Libraries on alert for bedbugs
Tiny insects can get in through spines of hardcover books
SARATOGA SPRINGS Bedbugs coming back in returned library books are a concern to librarians, but local library officials say the problem has been overblown in some recent media reports.
Bedbugs and their eggs can get into the spines of hardcover books, especially books that have been left in bedrooms where bedbugs live.
A story earlier this month in the New York Times titled “A Dark and Itchy Night” says “libraries are scrambling to deal with the problem.” The story says the tiny bedbugs can come out of infested books and bite the sleeping reader.
Issac Pulver, director of the Saratoga Springs Public Library on Henry Street, said his staff encountered a single case of bedbugs in books being returned in June 2010.
Pulver said the staff member checking in books found evidence of bedbugs. Some of the books belonged to the Saratoga Springs library and some were books belonging to the Schenectady County Public Library taken out on interlibrary loan.
The library staff destroyed the books it owned — they were popular best sellers, not anything of great value — and put the interlibrary loan books in zip-lock plastic bags and placed them in a freezer.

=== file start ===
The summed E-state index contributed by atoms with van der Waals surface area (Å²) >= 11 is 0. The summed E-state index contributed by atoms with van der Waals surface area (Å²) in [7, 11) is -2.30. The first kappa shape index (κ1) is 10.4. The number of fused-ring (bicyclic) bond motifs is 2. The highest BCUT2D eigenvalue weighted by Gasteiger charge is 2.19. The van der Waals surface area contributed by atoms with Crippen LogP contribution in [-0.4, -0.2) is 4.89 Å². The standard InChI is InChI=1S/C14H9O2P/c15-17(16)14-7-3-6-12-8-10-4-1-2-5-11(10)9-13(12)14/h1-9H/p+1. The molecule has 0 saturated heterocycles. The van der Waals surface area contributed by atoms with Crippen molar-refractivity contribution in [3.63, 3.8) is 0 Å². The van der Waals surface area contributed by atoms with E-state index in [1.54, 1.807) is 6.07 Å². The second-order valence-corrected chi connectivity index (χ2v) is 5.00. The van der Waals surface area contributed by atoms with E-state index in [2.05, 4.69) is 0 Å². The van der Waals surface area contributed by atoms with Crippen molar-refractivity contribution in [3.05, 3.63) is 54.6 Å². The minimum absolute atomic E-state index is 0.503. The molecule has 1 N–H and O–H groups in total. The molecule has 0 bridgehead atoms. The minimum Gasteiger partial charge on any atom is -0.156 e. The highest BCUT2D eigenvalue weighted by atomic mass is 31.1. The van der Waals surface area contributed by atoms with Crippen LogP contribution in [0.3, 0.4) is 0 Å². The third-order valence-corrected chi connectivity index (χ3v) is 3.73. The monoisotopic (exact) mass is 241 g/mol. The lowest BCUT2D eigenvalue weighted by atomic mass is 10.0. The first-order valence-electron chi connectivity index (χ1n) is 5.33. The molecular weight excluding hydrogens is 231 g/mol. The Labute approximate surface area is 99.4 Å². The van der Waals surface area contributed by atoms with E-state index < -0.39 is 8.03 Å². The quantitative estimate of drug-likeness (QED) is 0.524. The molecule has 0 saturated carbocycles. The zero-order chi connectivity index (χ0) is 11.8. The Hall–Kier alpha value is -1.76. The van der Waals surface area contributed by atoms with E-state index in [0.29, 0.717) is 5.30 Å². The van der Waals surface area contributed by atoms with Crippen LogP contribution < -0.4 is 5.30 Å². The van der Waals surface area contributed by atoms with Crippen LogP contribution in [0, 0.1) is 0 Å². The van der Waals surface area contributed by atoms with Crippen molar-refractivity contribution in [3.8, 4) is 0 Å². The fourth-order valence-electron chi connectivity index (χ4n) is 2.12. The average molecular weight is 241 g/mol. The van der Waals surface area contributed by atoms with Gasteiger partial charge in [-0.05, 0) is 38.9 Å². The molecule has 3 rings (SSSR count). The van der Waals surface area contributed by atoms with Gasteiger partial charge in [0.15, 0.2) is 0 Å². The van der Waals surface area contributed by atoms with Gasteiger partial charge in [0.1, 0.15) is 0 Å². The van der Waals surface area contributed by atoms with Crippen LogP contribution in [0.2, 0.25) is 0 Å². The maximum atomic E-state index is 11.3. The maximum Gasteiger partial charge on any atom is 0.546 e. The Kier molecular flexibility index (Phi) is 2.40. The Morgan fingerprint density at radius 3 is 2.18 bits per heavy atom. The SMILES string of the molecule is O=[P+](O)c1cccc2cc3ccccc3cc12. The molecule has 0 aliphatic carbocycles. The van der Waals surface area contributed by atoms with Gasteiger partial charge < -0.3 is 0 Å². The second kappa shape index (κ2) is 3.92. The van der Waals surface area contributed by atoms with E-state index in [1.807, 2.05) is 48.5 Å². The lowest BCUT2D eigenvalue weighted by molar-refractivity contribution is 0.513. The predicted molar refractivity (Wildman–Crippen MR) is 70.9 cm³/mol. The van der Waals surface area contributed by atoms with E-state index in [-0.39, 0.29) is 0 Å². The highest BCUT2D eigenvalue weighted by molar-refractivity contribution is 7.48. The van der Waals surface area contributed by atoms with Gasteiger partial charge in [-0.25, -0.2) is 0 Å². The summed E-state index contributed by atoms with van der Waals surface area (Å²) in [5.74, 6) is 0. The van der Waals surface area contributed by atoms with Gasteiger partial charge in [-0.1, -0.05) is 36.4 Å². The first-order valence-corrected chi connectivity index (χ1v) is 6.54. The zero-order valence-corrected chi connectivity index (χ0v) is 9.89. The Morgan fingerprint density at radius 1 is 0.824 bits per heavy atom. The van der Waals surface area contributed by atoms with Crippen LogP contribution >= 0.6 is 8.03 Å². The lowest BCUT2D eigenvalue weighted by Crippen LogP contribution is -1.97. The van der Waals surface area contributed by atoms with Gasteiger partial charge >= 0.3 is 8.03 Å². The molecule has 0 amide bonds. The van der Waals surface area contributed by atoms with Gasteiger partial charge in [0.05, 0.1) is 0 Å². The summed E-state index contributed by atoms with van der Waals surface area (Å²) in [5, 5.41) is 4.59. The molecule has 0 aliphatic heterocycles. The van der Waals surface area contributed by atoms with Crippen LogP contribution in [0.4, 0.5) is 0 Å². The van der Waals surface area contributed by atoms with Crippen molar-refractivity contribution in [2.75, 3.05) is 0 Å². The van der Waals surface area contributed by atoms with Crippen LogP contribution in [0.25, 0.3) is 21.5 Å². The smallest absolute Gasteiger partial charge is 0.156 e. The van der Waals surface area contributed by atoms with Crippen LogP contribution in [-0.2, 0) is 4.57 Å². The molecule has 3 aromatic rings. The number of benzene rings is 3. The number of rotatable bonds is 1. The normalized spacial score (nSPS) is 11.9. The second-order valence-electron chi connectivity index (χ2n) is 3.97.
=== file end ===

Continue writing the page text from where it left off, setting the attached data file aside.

The library immediately called its pest-control professionals to inspect the building and treat any problems it discovered, Pulver said.
The library staff also contacted the person who brought in the bedbug-infested books. He was told he could not take any more books out until he had a note from an exterminator or his landlord that his home was bedbug-free.
“It was a pretty awkward conversation to have,” Pulver said. He said the man cooperated with all the library requests, and continues to be a library patron.
This was the only bedbug case the library has had, Pulver said. He said the downtown library continues to set circulation records, with more than 900,000 items being loaned over the past year.
Pulver and Alexandra Gutelius, director of the Clifton Park-Halfmoon Public Library on Moe Road in Clifton Park, said the New York Times article about bedbugs and bedbug eggs in books has been widely criticized for causing unnecessary panic in library patrons.
“It caused a panic that is not warranted,” Pulver said.
The New York Times story did note that the sprawling New York Public Library system has had fewer than 10 confirmed bedbug cases since 2010 in its 90 branches in the New York City metropolitan area.
Pulver said his library takes the issue of bedbugs seriously and dealt quickly with the one problem it encountered more than two years ago.
Gutelius said the Clifton Park-Halfmoon Public Library has never had a bedbug incident.
However, starting in January, the library will have exterminators from Northeast Pest Control come into the library on a quarterly basis to check for bedbugs.
“They have trained dogs,” Gutelius said. She said the inspections take about an hour.
“We are doing it as a precaution,” said Gutelius. She said the quarterly inspections are not costly.